Kashmir: The Azadi Illusion

10 February 2015
Bilal Shaheen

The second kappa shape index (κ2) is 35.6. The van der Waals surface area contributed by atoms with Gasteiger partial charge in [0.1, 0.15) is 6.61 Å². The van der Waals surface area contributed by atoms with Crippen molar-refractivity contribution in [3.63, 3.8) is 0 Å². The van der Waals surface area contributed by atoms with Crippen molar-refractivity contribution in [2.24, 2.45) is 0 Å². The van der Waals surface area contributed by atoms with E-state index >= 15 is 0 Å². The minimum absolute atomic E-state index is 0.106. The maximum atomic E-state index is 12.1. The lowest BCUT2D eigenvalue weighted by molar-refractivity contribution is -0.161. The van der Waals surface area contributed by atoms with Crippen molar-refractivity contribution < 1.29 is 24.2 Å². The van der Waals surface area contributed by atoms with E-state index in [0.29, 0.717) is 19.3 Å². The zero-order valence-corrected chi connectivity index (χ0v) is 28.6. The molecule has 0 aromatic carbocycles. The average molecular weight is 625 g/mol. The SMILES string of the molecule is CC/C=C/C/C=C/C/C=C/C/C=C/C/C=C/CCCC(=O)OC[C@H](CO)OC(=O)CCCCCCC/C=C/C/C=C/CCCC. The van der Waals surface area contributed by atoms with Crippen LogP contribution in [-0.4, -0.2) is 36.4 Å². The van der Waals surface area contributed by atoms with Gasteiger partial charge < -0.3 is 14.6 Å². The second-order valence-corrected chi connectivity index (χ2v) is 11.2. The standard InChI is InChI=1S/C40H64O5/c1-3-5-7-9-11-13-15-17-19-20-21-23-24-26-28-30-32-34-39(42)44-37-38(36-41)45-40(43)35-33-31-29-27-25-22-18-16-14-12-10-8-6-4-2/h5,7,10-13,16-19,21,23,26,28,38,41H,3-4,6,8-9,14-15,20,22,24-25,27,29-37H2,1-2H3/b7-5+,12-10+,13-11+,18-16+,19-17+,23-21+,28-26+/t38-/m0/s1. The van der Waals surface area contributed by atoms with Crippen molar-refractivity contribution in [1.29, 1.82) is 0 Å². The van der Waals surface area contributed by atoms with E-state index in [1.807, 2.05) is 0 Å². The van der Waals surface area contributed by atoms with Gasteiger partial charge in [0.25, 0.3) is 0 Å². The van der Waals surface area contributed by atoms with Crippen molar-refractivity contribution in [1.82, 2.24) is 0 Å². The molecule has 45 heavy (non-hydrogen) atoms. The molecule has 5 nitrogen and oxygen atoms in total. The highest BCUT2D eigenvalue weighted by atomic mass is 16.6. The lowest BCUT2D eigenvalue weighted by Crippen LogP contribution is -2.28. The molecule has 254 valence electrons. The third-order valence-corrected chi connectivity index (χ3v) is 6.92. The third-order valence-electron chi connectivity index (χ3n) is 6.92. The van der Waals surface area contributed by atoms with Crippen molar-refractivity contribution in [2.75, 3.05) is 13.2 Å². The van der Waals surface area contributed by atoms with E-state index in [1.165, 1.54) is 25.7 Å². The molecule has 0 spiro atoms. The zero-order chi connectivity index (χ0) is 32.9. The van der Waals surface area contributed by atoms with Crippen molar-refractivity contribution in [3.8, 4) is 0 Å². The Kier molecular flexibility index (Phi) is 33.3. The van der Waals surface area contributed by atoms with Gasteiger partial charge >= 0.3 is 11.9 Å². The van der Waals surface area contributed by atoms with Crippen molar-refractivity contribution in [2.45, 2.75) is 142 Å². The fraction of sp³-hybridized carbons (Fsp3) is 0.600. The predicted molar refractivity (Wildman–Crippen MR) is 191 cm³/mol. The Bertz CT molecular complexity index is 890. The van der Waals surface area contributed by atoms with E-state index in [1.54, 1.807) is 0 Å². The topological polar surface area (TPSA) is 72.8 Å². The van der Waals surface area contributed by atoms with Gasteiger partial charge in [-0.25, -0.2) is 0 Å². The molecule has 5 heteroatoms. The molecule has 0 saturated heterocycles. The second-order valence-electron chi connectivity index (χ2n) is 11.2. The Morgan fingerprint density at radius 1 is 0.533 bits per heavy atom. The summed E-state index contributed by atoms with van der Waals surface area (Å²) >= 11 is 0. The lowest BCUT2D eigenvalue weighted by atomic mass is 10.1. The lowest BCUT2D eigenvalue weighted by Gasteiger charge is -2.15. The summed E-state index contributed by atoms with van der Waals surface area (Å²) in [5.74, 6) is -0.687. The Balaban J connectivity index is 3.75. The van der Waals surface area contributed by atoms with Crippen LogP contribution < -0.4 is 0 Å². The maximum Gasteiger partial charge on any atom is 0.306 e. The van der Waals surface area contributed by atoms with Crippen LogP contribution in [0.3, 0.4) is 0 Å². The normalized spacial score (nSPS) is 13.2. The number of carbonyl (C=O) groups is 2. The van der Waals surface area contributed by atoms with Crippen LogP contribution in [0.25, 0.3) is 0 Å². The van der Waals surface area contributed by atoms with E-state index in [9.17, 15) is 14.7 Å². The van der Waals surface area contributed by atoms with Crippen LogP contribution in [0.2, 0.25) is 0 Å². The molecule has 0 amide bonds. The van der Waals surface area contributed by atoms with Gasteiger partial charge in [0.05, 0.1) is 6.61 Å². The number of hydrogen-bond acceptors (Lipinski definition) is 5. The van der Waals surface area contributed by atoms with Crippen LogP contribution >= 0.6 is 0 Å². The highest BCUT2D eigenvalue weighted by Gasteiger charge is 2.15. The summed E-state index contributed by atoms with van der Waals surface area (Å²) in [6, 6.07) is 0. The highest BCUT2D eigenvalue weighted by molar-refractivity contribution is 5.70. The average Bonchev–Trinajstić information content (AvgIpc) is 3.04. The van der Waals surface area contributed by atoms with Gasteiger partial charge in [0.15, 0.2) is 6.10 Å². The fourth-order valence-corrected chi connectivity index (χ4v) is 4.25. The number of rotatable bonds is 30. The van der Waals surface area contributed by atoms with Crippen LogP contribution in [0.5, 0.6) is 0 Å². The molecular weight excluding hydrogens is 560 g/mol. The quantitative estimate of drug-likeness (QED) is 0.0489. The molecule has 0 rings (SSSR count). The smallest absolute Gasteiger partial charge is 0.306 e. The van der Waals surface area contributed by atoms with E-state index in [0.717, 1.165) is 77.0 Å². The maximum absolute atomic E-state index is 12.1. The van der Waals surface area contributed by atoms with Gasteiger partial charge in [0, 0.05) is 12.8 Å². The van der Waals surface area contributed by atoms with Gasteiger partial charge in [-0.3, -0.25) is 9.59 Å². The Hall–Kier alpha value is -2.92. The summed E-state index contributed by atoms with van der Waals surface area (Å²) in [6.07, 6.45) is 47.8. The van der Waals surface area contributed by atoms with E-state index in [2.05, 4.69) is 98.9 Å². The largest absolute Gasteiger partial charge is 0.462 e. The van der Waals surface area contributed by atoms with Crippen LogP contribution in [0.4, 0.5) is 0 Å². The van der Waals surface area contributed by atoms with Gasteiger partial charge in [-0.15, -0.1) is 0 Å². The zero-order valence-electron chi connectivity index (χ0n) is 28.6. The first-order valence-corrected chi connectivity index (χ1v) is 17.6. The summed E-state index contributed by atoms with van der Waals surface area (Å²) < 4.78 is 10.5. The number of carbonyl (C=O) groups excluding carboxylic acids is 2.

Srinagar: Just as individuals do nations too should take stock of their lives. We must ask ourselves as a society, and as a nation, is Azadi the only viable and ultimate solution to the 'complex state-of-affairs' in Kashmir we were attested to?. Is there any alternative to it? If yes, what is that noble Idea and what should be done to cherish it? Azadi has become a voguish word in our poisonous lexicon. It has left us numb and overburdened us with lofty ideas, political failures and military agressions. The collateral damage our society encountered during the past three decades has proved hafazard with no end in sight. The 66 year tirade against the Indian occupation proved superflous and now an undeniable fact of our life. It has vehemently ravaged our social fabric, torn apart our economy and criminalised our social life. The major discourse on Kashmir cherished azadi as the only viable political strategy to put permanent end to political aggression and the military offensive. The vociferous support for azadi is premised on its promise of returning agency to the community and win back our distinctive identity and cultural pride. The apparently grand success of our freedom struggle to resist the temptations of the imperial power gave azadi a wider recognition. But behind this apparent sucess, lies a hapless nation of agonized, traumatised and fear-rotten lives. In its aweful journey, our azadi struggle left us valnurable to empty rhetoric and the consequent state terrorism. Our stiffle resistence to overthrew the last vestiges of colonialis has turned nightmare and eating up the vitals of our society. Maqbool Bhat, Afzal Guru and thousands other were no ordinary men. These sons of soil sacrificed their everything for a cause, the cause which continously haunt us as a hydra-headed monster. One tricky question lingering on in the mind of every Kashmiri is this; Why our azadi struggle failed so miserably and why this struggle always breeds voilence, repression and alienation. Does our unencumbered obsession with azadi is doing an allround destruction and pushing our collective life to a grinding halt?.Or is azadi a political utopia, a false consciousness to paraphrase Marx. Colonialism is the most horrific human invention. Colonialism not only plundered the lands but corrupted the minds as well. History shows time and again that what is more horrific is the struggle against colonialism. Every challenging attempt is overtly meted with sheer force. There is no alternative to azadi in Kashmir. Azadi is the sole legitimate force of winning political freedom. But Our meta-narrative of azadi is repugnant with leadership crisis and Intellectual vaccum. Intellectuals apply their intellect and forward-looking vision for the awakening of society. Intellectuals are the agents of change, particularly in those parts of the world where unjust and abberant behaviour are the norm. The social responsibility of leadership is to put into practice this intellectual imagination and drove their societies out of the abnormal political order. Lack of Intellectual activism and good leadership is a major tragedy with our freedom struggle. These two things prevent any well-ordered resistence coming into offing and pushing our movement into doldrums. In the absence of a coordinated strategy and responsible leadership, our euphemism with azadi is lurking between hope and despair. Hypocrisy is the order of the day in Kashmir. The ruthless power of colonialism has destroyed our alternative ways of thinking and employed the practice of 'epistemic voilence'. Every attempt against the repressive order is seen with suspicion and attract diverse and loathal practices of voilence. The radicalization of politics during 1990's remain a watershed period in the history of Kashmir freedom movement. It marked the end of civilized order and its overtaking by the militant political order. Militarism, of both brands, deeply penetrated our psychogy and tarnished our image as the paraside on earth. The enthusiastic militants of yesteryears turned belligerant renegades which plummeted the idea of azadi as a mere rhetoric. The period saw the destruction, killings and plunder on a scale never equalled in history so far. We don't have enough resources, both human and material, to repeat the horrors of 2008 and 2010. We must make sense of this lost of precious human capital. Dream of azadi today posed a serious threat to our existence. Are not we heading toward a collective suicide. Our azadi struggle failed miserably at the peak of its chances of sucess. The use of sheer force remain a major strategem which has prevented our struggle from becoming a grand strategy. But it can't be denied that the lack of well organised and coordinated leadership was a significant stumbling block in the grand sucess of our azadi struggle. The fissures within the Hurriyat not only pushing our struggle into doldrums but divided the public opinion as well. Disunity among the Hurriyat leadership was a major roadblock in the creation of a mass struggle. Time is high to address this question of what azadi mean and earn for us. Our Hurriyats and azadi preachers devise ways and means to combat this voilent character of resistence or stop bullying us as the prophets of empty rhetoric. The author is a writer-activist, based in Kashmir.